A Year, A Bike, A Country … This Is My Ultimate Cycling Fantasy Ride

Imagine an entire year of biking in France. 366 days (it’s a Leap Year)! I’ll wait while you close your eyes and imagine the possibilities.

Forget about money, don’t fret about your job, family obligations, healthcare, visas and all the other stuff that prevent us from living our cycling/travel dreams. Like COVID-19. Imagine it’s gone, that everyone is vaccinated, safe and healthy.

That’s what I’ve done during lockdown: Planned an entire year of biking in France, day-by-day, month-by-month, region-by-region. It’s helped me maintain my mental health and remain somewhat optimistic about the future. If you’d like to substitute Italy, Spain or a multi-country jaunt for France, go ahead – it’s your dream, and your mental health. This is my dream trip, month-by-month, maps, to give you a general idea of the route … 


Weather plays a big role in determining the route. It’s obviously too cold to cycle up north in Normandy or Brittany during the winter, so there’s no choice but to start way down south … in Nice. Fortunately, Nice, the entire French Riviera and surrounding hills/mountains/cols are cycling heaven, especially if you like climbing. It’s a perfect place to start my adventure. 

So, I’m gonna settle in Nice for the month, in a relatively affordable Airbnb. Wait, I almost forget: No need to worry about money! Let’s get something with an ocean view and a balcony. And an extra bedroom and bathroom for when cycling friends come to visit.

The average January temperature in Nice is a high of 56 (Fahrenheit) and low of 46, so riding is doable most days if you wear the proper gear. It will be a little colder and windier up in the cols, so I’ll plan accordingly and ride them on the warmer days. When it’s too cold to ride: the Chagall or Matisse museums; long, leisurely lunches; a walk up to the Parc du Mont Boron. Maybe I’ll take a French-language class. Or a cooking class.

There are lots of day-trip riding options from Nice: Along the coast, in either direction; to Menton, then up the famous Col de la Madone; take the train north and ride back to Nice; ride to a hilltop village and spend a night or two there. This will be a nice, relaxing, get-in-shape month in a great city and region. I’ll also scout out and settle on four or five of my favorite hilltop villages because …

Here’s the January & February route(s)


It’s still winter, so we’re “stuck” in this region. And so, I’ll ride from village to village and spend five, six, seven days in each, do a series of day-trip rides, and hike on the days it’s too cold to ride. Or do laundry, or read a book at a cafe. I’m gonna work my way from the east to the west and the villages on my list include: Sospel, Ste Agnes, Biot, Vence, Gourdon, Grasse and Bargemon.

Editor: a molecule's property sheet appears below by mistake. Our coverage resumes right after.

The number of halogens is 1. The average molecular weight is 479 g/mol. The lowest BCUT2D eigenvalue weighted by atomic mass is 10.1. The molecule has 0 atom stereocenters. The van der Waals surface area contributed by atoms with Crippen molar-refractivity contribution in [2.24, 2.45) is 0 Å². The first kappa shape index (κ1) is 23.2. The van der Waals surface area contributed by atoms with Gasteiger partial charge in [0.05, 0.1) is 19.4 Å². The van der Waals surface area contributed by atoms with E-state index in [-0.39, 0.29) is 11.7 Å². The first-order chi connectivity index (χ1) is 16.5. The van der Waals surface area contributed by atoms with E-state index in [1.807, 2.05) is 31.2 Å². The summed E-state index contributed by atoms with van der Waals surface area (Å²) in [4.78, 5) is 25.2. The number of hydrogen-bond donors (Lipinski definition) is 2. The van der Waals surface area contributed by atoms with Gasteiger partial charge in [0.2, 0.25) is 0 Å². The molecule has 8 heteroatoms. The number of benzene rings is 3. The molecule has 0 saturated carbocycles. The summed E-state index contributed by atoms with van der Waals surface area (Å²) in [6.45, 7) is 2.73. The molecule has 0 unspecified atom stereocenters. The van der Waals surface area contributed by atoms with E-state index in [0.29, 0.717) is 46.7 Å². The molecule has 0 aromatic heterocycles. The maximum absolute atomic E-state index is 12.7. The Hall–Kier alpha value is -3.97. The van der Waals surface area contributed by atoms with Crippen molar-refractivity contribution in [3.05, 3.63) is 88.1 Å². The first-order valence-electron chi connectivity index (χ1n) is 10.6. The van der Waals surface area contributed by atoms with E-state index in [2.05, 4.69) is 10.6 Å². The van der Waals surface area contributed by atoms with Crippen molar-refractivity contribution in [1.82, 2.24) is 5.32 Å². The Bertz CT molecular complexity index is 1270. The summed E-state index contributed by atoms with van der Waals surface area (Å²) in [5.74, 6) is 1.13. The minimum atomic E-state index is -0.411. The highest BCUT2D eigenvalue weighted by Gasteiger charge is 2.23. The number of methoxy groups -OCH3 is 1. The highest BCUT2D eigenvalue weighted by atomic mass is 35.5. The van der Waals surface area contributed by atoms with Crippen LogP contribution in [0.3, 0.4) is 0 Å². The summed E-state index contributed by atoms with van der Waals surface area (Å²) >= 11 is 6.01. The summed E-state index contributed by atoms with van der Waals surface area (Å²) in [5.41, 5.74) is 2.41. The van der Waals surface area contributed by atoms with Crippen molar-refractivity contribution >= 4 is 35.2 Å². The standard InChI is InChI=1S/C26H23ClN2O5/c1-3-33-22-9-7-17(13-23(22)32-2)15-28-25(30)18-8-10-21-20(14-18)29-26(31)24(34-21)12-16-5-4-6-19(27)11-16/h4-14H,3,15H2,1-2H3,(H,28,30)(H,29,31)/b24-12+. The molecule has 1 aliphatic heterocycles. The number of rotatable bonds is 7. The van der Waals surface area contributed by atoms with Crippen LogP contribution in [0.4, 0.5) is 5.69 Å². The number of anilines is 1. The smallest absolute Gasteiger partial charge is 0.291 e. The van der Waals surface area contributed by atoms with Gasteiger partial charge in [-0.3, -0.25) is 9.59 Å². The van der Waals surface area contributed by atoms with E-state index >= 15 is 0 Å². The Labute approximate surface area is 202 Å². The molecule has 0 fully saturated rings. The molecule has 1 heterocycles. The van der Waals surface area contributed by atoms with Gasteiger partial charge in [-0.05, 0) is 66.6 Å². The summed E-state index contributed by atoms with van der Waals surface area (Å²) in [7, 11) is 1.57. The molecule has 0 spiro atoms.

I have a few guidelines for my year on a bike, principles I’d like to follow. They are…

*Despite starting in the big city of Nice, I prefer smaller cities, towns and villages. They do need to have a couple of lodging and restaurant options, and a patisserie and grocery store.

*I plan to hunker down in most places for a few days, and then do day-trip rides, rather then pack up and “move” every day. I love day-trip rides. And packing and unpacking every day can get old real quick.

*My dream trip includes a lot of coastlines, gorges, climbs, rides along rivers, the ruins of old castles – and avoiding the tourist spots in the middle of that spot’s tourist season.

*I want to stay in as many new places as possible. This is getting harder and harder, as I’ve already ridden through big chunks of France. This trip includes about 60 percent new places.

*A town with a laverie every seven to 10 days.

*A non-riding/rest day at least once a week. This is a concession to age and injuries. And so, I need to plan accordingly and do my off days in a town with a museum, castle or interesting old town to explore. And maybe a laverne, as doing laundry kills a couple hours.

*I’m thinking 1,000 miles a month is about right. It’s tempting to do more, but I don’t want to wear myself out or hurt my knee or back by pushing too hard. A total of 12,000 miles for the year seems about right. OK, maybe 13,000 or 14,000.


The weather is still a bit of an issue, plus, I can’t get to Mont Ventoux (a must on this trip) before April 15. This is when the snow and ice at the top have mostly melted and the road to the top reopens. So, let’s head west, along the coast, to Bormes, a delightful little town. A day trip from here will be a ferry ride to the Ile de Porquerolles. 

And then, north to the Grand Canyon du Verdon. I’ve been here once before, in a car, not on a bike. The ride around the canyon, about 50 to 55 miles, is legendary. Let’s stay in Moustiers-Ste Marie for an entire week and really explore this canyon.